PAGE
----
From bestselling, Printz Award-winning author Libba Bray, the story of a plane of beauty pageant contestants that crashes on a desert island.
Teen beauty queens. A "Lost"-like island. Mysteries and dangers. No access to emall. And the spirit of fierce, feral competition that lives underground in girls, a savage brutality that can only be revealed by a journey into the heart of non-exfoliated darkness. Oh, the horror, the horror! Only funnier. With evening gowns. And a body count.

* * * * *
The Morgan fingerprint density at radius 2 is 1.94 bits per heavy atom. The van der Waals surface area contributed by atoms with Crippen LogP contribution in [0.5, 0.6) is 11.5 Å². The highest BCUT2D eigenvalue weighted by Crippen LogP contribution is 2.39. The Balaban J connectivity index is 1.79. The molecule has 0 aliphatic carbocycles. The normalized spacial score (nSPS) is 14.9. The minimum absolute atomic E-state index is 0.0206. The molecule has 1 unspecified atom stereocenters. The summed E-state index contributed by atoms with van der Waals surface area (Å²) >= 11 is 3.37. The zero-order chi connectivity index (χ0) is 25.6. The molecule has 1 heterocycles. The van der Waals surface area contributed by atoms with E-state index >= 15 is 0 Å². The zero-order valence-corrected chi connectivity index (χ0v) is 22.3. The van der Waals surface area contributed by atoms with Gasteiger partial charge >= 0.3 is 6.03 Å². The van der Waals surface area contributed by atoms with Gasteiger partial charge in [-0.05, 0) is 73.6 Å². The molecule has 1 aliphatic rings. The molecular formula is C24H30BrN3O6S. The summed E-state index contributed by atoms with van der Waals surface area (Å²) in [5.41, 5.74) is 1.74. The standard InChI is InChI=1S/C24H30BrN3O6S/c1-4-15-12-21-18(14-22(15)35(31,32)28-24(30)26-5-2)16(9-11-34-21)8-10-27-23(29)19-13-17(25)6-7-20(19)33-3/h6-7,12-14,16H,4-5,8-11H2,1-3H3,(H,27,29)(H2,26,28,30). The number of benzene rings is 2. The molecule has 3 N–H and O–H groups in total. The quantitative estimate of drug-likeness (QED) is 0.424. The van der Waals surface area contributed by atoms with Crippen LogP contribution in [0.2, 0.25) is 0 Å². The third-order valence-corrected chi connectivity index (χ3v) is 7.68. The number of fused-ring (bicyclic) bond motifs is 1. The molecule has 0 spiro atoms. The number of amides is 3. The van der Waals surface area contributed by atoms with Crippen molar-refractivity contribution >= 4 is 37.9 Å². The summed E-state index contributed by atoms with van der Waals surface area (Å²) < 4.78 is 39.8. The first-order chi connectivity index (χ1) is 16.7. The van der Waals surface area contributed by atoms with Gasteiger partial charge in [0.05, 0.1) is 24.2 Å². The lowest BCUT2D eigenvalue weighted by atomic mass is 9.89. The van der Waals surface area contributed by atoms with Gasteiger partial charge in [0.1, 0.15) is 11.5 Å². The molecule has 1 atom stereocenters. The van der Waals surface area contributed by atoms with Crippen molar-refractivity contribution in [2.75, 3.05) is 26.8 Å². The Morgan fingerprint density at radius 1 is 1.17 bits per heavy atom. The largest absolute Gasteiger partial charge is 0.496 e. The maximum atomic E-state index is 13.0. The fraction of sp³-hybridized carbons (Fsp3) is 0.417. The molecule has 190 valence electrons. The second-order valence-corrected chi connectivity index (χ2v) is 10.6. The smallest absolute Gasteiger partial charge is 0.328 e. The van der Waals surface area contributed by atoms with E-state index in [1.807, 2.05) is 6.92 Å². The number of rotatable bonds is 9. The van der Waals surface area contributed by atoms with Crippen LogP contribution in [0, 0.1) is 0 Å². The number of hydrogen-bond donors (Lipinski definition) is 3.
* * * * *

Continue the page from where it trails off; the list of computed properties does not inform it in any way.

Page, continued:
Bray follows her Printz Award winner, Going Bovine, with an only slightly less absurd premise in this out-there satire about a planeload of teen beauty queens who crash onto a (not so) deserted island. Lord of the Flies with an evening gown competition, anyone? Led by the indefatigable Miss Texas, Taylor Rene Krystal Hawkins, the 14 surviving contestants must rely on competitive moxie. Despite the large cast, Bray makes the Misses distinctive, though each is more a stand-in for a particular brand of diversity than a fully dimensional teenager (one's black, one's deaf, one's gay, one is a boy in the process of becoming a girl). Poor Miss New Mexico stands out because she has a serving tray embedded in her forehead. ("Bangs are the new black!") Halfway through the ordeal, a boat full of shirtless, reality TV pirates runs aground, allowing for some smoking hot scenes. Fun footnotes, contestant profiles, and scripted commercial breaks are interspersed. There's a lot of message, but every time the story veers toward sermonizing, Bray corrects with another crack about our media-saturated, appearance-obsessed, consumer-driven society. Ages 13 up.